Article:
Terrible Starts: 5 (8.8% of GS)
Quality Starts Wasted: 7 (18.9% of QS)
Bail-Outs: 5 (14.3% of GS)

Click Here for a glossary of statistical terms used in this article.

Jimmy Howard just finished his third season as the full-time goalie for the Red Wings. He had a great rookie season in 2009-10, and finished as the runner-up for the Calder Trophy. Then, in 2010-11, he went through a sophomore slump, but this year he seems to have returned to form, and actually improved on his rookie numbers in some areas. In fact, a closer look at the statistics reveals some remarkable similarities between his 2009-10 rookie campaign and his recent 2011-12 season. While Howard’s overall Sv% was .920 this year, his Ev Sv% of .929 was the highest in his career, just edging out his .925 from 2009 in very nearly the same amount of starts (he had 61 GS in his rookie campaign compared to 57 this year.)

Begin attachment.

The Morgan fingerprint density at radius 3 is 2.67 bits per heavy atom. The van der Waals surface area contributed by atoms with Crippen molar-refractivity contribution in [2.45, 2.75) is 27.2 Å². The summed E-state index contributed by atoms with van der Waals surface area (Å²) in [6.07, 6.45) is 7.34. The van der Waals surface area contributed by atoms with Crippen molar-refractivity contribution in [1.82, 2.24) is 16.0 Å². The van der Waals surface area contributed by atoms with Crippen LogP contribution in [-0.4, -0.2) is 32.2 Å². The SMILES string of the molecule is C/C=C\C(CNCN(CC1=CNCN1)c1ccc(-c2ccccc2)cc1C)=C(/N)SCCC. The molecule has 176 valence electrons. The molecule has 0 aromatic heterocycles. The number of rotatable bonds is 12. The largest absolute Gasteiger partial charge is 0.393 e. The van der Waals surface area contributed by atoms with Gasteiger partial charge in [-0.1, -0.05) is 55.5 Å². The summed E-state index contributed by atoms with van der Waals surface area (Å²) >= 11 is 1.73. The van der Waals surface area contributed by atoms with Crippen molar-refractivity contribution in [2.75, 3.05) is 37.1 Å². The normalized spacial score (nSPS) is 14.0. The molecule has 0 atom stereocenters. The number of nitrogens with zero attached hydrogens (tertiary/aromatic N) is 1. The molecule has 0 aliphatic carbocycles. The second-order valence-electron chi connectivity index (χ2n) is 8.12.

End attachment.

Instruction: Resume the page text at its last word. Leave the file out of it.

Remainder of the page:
Howard’s performance when the Wings were shorthanded this year was not so great (27 PPGA on 243 S, or .889,) compared to 2009 when he let in 28 PPGA on 296 S, for .905. This is the reason that although his Ev Sv% was the highest of his career this year, his Ov Sv% was lower than when he was a rookie. However, special teams Sv% is not consistent from year to year, so if Detroit can bolster their PK unit or if Howard essentially has a lucky season on special teams, his full-season Sv% could end up in the upper .920s or even .930.

An examination of Howard’s Quality Starts over the last three years reveals an uncanny similarity between this year and his rookie year. This year, he posted 37 QS out of 57 GS (64.9%), with 5 Terrible Starts (8.8%).